Microsoft officially ended updates and support for Window 7 in January and the global scramble to update to Windows 10 is on. According to c|net, the free upgrade tool offered to Home and Pro users is still available. If you think upgrading to Windows 10, released in 2015, in 2019 might be a little risky in terms of continued support, you can rest easy. Microsoft will continue to support and update Windows 10 until 2025.
If the free upgrade doesn’t work for you, you can purchase the upgrade for $139. But, should you? Hardware and software and user experience have evolved dramatically since the release of Windows 7, and Windows 10 offers a robust set of features that will certainly perform better on newer laptops with Windows 10 natively installed. If you’ve been looking for a reason to get a new laptop, Digital Trends makes a compelling case for upgrading your old hardware instead of updating your operating system.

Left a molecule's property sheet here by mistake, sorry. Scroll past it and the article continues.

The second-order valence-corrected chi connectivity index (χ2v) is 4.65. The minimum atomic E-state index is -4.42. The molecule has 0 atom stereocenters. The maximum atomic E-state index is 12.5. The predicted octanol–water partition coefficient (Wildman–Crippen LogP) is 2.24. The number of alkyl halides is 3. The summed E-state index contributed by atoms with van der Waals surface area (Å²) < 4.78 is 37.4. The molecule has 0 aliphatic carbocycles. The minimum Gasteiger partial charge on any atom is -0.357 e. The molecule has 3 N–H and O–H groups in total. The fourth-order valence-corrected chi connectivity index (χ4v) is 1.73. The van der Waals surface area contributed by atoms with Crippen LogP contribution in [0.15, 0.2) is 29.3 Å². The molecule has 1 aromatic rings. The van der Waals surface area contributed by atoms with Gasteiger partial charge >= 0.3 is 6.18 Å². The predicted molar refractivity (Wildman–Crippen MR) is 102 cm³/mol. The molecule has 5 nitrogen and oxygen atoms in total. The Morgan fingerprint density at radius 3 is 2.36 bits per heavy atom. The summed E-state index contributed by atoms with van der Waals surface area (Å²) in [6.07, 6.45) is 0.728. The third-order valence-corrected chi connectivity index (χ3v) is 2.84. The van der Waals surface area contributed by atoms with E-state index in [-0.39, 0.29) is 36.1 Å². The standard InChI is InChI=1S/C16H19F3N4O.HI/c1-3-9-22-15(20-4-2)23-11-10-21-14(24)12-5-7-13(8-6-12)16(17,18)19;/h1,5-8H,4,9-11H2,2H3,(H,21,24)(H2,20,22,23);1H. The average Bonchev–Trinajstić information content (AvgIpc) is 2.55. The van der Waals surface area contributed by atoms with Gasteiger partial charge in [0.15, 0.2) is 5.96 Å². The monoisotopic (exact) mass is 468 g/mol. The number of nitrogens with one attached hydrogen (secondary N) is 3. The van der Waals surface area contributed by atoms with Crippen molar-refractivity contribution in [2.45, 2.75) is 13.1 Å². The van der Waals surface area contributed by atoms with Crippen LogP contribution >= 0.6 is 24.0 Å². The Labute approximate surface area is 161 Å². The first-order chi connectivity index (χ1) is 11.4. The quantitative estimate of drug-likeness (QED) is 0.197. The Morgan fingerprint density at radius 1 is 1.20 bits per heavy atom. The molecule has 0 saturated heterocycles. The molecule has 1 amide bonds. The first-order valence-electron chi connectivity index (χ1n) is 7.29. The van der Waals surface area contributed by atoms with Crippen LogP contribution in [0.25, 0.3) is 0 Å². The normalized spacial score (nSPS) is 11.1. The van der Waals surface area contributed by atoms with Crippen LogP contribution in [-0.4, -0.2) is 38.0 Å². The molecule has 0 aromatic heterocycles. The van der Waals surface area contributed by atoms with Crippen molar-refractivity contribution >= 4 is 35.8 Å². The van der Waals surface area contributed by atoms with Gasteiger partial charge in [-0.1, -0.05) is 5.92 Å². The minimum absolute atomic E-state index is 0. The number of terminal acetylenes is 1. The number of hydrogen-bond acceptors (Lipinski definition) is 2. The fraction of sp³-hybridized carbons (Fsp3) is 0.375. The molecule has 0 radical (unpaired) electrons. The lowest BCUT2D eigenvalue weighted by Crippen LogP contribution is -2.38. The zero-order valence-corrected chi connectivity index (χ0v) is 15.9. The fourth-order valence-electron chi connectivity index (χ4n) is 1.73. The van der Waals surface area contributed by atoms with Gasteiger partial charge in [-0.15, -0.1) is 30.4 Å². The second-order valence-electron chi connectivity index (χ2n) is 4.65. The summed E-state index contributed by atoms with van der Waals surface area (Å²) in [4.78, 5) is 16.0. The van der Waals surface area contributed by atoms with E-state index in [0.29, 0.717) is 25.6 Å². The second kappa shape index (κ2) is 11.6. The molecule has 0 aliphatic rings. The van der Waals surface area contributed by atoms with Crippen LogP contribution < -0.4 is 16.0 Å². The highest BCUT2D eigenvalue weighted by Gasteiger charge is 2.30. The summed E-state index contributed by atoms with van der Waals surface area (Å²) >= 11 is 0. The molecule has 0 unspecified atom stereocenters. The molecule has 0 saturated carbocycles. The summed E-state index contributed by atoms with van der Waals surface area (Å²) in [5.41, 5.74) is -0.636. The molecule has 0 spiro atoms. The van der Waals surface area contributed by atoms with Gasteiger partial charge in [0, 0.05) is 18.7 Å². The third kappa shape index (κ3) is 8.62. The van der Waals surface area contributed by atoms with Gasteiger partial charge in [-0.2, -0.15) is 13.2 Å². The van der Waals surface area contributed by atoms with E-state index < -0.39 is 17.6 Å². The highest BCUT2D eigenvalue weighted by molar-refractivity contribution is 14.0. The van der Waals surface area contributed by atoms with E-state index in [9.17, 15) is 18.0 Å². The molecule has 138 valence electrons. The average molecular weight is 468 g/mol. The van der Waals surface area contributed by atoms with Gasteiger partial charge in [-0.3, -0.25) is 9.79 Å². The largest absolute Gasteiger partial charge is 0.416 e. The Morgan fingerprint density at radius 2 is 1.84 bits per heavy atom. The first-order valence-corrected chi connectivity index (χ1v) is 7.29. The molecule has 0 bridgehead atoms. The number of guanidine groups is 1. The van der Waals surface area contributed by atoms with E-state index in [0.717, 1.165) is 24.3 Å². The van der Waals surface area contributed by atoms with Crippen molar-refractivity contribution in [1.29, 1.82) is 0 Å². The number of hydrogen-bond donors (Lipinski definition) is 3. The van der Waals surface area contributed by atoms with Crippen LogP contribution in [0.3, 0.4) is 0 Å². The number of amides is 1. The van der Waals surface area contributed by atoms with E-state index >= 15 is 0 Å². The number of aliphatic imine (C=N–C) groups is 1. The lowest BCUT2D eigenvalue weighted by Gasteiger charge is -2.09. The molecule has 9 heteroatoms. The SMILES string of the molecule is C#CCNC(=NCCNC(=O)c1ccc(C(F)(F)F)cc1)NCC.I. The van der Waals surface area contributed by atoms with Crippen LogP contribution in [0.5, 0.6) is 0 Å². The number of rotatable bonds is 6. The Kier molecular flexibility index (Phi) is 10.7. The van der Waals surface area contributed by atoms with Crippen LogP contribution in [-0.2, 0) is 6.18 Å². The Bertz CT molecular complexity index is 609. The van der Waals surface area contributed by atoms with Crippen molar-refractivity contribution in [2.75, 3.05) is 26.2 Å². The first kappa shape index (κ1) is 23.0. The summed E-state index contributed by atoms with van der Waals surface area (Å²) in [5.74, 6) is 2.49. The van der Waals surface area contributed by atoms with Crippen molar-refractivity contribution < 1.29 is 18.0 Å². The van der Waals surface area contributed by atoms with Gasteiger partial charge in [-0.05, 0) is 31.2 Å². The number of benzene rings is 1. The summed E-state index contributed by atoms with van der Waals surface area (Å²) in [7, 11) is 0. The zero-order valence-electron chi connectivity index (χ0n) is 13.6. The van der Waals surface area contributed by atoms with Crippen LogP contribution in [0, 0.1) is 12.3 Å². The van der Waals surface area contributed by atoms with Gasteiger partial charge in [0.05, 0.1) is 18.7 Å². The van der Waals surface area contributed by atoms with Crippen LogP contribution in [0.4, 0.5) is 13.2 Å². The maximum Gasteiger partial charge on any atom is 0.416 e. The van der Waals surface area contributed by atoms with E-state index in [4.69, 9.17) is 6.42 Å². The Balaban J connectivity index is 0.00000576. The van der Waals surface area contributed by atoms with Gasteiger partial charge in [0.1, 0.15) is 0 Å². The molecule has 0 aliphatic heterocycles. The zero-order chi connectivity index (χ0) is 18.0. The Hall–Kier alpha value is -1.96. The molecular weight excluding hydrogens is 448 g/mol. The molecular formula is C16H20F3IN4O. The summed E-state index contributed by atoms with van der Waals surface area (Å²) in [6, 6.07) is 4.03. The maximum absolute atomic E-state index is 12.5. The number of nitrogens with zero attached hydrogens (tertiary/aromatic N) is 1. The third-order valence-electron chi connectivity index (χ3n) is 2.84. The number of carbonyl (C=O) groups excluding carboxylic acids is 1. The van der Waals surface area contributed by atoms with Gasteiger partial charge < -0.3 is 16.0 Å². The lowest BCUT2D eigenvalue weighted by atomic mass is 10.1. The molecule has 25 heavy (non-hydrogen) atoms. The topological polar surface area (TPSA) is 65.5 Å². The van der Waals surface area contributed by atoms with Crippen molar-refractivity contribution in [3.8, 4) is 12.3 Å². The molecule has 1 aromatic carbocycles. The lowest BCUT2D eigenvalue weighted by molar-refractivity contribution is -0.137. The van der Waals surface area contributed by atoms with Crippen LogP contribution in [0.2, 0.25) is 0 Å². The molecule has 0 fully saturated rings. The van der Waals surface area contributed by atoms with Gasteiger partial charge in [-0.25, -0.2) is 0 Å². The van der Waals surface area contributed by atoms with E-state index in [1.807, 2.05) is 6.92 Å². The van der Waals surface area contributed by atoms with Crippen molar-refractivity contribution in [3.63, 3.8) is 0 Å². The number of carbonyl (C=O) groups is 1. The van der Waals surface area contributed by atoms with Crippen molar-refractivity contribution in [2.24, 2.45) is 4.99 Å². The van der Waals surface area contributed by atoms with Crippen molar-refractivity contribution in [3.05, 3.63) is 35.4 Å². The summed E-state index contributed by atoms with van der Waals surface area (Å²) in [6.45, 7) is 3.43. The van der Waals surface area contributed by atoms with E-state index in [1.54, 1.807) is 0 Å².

Beyond a lack of support, there are numerous reasons to update from Windows 7. As recently as this week, a bug was revealed that prevents Windows 7 users from shutting down or restarting. Microsoft has not commented or offered a fix for the confounding error, which tells users, “You don’t have permission to shut down this computer” when they attempt to shut down or restart. PCMag reports that some users have been able to work around the bug by creating a new Windows account and then switching back to the admin account after logging into the new one and then restarting.
Whatever you decide, now would be a good time to pull the trigger. Don’t be like the UK’s National Health Service, which, after suffering the crippling effects of the WannaCry cyber attack in 2017 because it did not follow basic IT security best practices, has missed a self-imposed deadline to upgrade in January, leaving nearly half a million computers running unsupported Windows 7.